UMD SGA to have Asian, Pacific Islander and Desi American caucus for first time
Kavya Kumaran, co-founder of the university’s South Asian Student Association, on Oct. 5, 2020. (Julia Nikhinson/The Diamondback)
The University of Maryland’s SGA will begin holding elections for its caucuses this month. This year, it’s seeking members for a new group that’s set to represent the “diverse needs, perspectives and issues” of Asian Americans, Pacific Islanders and Desi Americans at the university.
The Student Government Association formally established its very first caucus for this population on Sept. 23 after establishing its first Latinx/Hispanic caucus in April and its first Black and female caucuses two years ago. This new caucus will serve to highlight the needs of the APIDA community, recruit APIDA-identifying SGA members and advocate for and establish cultural programs on the campus.
Asian American, Pacific Islander and Desi American student leaders at this university have voiced support for the creation of the caucus.
“It is our hope that the Caucus will not only listen to, champion, empower, and recruit marginalized voices, but also function as a vehicle for accountability and meaningful change,” the Asian American Student Union wrote in a Sept. 22 letter to the SGA, signed by eight other APIDA organizations. The university’s South Asian Student Association wrote a similar letter the same day, with signatures from 10 other South Asian American organizations at this university.
Patrick Peralta, administrative affairs vice president for the Asian American Student Union, expressed hope the APIDA caucus will help diminish the racial divide in American politics. There, racial issues are often viewed through the perspectives of Black and white Americans, leaving Asian Americans in “the margins of recognition.”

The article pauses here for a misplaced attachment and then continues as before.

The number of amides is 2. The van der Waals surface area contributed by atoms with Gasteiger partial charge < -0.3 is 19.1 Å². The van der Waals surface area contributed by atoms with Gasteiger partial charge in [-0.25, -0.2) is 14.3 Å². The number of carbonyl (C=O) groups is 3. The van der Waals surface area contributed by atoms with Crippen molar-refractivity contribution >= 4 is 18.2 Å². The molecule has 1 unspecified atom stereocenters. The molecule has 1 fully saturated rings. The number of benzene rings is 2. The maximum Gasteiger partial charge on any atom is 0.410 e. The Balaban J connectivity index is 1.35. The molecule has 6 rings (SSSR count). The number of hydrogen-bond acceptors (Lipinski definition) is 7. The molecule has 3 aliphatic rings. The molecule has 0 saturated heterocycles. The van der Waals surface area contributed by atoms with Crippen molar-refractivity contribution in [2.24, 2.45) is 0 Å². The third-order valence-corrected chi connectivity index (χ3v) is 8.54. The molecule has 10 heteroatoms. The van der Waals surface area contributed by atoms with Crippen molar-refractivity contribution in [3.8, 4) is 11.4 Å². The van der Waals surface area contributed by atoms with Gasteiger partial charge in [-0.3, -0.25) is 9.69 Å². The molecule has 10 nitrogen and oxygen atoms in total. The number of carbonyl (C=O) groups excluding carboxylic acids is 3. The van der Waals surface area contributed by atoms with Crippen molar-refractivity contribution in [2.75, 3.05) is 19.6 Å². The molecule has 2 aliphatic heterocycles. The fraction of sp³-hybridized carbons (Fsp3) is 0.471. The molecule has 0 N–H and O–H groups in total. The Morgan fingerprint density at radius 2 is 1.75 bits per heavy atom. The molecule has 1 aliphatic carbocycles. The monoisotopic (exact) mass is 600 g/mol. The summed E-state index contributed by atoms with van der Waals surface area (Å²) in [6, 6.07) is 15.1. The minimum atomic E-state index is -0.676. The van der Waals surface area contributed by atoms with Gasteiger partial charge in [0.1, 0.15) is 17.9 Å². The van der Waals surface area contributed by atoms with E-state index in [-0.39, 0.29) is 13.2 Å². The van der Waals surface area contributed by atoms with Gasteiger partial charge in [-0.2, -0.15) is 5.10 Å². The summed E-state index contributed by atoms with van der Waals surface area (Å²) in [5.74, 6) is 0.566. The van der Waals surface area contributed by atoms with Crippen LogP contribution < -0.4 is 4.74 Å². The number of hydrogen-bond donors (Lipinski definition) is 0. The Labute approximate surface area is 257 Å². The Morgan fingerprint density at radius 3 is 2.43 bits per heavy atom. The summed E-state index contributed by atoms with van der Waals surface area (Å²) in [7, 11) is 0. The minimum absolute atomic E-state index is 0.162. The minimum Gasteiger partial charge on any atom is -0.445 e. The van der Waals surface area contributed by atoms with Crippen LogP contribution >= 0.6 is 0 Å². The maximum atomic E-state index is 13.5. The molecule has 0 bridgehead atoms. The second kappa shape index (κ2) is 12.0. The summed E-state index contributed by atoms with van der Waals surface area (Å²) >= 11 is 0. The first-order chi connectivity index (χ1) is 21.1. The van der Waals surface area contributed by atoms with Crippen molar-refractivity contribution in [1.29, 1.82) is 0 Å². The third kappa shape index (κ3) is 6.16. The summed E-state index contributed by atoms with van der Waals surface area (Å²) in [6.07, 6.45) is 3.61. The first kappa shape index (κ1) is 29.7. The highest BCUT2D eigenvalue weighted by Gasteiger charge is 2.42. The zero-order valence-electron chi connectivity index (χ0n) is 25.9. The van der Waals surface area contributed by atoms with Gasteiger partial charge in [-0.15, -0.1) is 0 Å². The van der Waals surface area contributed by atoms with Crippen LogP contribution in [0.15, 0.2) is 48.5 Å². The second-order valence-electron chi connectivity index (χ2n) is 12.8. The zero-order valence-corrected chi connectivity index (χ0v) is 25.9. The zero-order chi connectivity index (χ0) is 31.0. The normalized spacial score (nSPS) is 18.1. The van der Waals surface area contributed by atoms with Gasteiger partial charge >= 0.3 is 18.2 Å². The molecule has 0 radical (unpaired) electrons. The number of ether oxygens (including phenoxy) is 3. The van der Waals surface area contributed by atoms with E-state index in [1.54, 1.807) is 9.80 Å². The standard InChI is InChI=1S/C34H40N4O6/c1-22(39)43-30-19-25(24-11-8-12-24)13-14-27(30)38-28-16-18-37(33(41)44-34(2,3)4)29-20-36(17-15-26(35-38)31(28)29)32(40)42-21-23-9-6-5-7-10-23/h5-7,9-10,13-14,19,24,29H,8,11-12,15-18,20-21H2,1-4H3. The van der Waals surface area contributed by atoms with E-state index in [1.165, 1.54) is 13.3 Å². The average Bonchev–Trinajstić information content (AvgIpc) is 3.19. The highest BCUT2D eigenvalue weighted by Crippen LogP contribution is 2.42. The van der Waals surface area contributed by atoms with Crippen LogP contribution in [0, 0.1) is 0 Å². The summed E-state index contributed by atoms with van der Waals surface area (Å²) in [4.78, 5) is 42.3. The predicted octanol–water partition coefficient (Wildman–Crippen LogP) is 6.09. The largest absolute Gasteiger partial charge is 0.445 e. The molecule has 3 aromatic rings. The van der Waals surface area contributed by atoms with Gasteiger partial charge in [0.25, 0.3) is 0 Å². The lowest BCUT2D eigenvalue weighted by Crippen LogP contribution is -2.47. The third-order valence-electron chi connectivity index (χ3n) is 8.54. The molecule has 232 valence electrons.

“In that dichotomy, Asian Americans are lost [in the middle],” Peralta said. “Our struggles aren’t represented, our experiences aren’t represented, our unique narratives aren’t represented.”
The creation of the APIDA caucus also signals a recognition that there continues to be a lack of diversity and inclusion in the governing body, said Nabila Prasetiawan, SGA vice president. She added that separating Desi Americans — those with South Asian ancestry — from Asian Americans in the caucus’s name was done in an effort to “shine a light” on this specific population.
“The language is so important because it allows for more representation, more visibility for different groups inside the Asian community,” Prasetiawan said.
The word “Desi” was not initially included in the caucus’s name, but Kavya Kumaran and Juhi Narula — co-founders of the university’s South Asian Student Association — pushed for its inclusion when they joined the effort to support the group’s creation.
Often, Kumaran said, people don’t really think of South Asians when they hear the word “Asian.” That “East Asian bias” — as Kumaran called it — made her and Narula feel out of place in Asian communities at this university, prompting them to create SASA in January. The group now has about 100 members on TerpLink and is continuing to push for South Asian American recognition and intersectionality at this university.
Kumaran and Narula said they want the caucus to represent not only them, but also the diversity within their community. In its letter to the SGA, the Asian American Student Union wrote that its members want the caucus to focus primarily on protecting the most vulnerable populations included in the group’s overarching title, including undocumented and international students.
“We want to be able to highlight those experiences because they do matter and highlight the idea that even within the Asian American community, you can have hierarchies and instances of privilege,” said Jackie Liu, AASU co-president and a junior biology and women’s studies major.
The caucus’s creation also comes during the coronavirus pandemic, Peralta said, which has caused a 19th century stereotype for the APIDA community — that it’s a vector for disease — to gain steam.
Pew Research Center reported that more than half of Asian American adults have seen an increase in racial insensitivity toward them since the beginning of the outbreak. About a quarter of Asian American adults have worried someone might threaten or attack them.
“It sort of stems back from this history of a lot of Asian Americans being blamed for smallpox, being blamed for malaria,” said Peralta, a junior government and politics major. “This is sort of like a continuation of that legacy.”
At the end of the day, Liu said, she hopes the caucus bolsters the SGA’s effort to promote anti-racism. Racism against the APIDA community and against Black and brown communities, after all, are “symptoms of the same issue,” Liu said.
“You can either be racist or not,” she said. “By being in the middle, by being neutral, you’re complicit. You have to be … completely against racism.”